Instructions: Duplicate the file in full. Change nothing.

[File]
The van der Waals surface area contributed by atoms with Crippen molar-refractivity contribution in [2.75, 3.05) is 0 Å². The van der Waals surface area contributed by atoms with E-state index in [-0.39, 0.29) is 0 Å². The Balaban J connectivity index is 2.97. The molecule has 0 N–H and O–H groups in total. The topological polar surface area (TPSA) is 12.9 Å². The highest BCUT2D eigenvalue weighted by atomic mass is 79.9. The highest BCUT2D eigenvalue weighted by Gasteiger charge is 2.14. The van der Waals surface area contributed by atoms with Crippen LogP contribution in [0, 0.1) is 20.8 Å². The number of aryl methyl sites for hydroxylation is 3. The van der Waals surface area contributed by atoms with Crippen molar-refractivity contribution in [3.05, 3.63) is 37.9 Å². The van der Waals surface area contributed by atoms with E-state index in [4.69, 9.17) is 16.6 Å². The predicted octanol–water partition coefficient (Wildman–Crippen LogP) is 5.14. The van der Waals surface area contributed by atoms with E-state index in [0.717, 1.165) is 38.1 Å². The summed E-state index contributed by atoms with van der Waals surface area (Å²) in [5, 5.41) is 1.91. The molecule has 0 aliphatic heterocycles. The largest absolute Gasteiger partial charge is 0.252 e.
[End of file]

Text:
The van der Waals surface area contributed by atoms with Crippen molar-refractivity contribution in [2.75, 3.05) is 0 Å². The van der Waals surface area contributed by atoms with E-state index in [-0.39, 0.29) is 0 Å². The Balaban J connectivity index is 2.97. The molecule has 0 N–H and O–H groups in total. The topological polar surface area (TPSA) is 12.9 Å². The highest BCUT2D eigenvalue weighted by atomic mass is 79.9. The highest BCUT2D eigenvalue weighted by Gasteiger charge is 2.14. The van der Waals surface area contributed by atoms with Crippen LogP contribution in [0, 0.1) is 20.8 Å². The number of aryl methyl sites for hydroxylation is 3. The van der Waals surface area contributed by atoms with Crippen molar-refractivity contribution in [3.05, 3.63) is 37.9 Å². The van der Waals surface area contributed by atoms with E-state index in [4.69, 9.17) is 16.6 Å². The predicted octanol–water partition coefficient (Wildman–Crippen LogP) is 5.14. The van der Waals surface area contributed by atoms with E-state index in [0.717, 1.165) is 38.1 Å². The summed E-state index contributed by atoms with van der Waals surface area (Å²) in [5, 5.41) is 1.91. The molecule has 0 aliphatic heterocycles. The largest absolute Gasteiger partial charge is 0.252 e.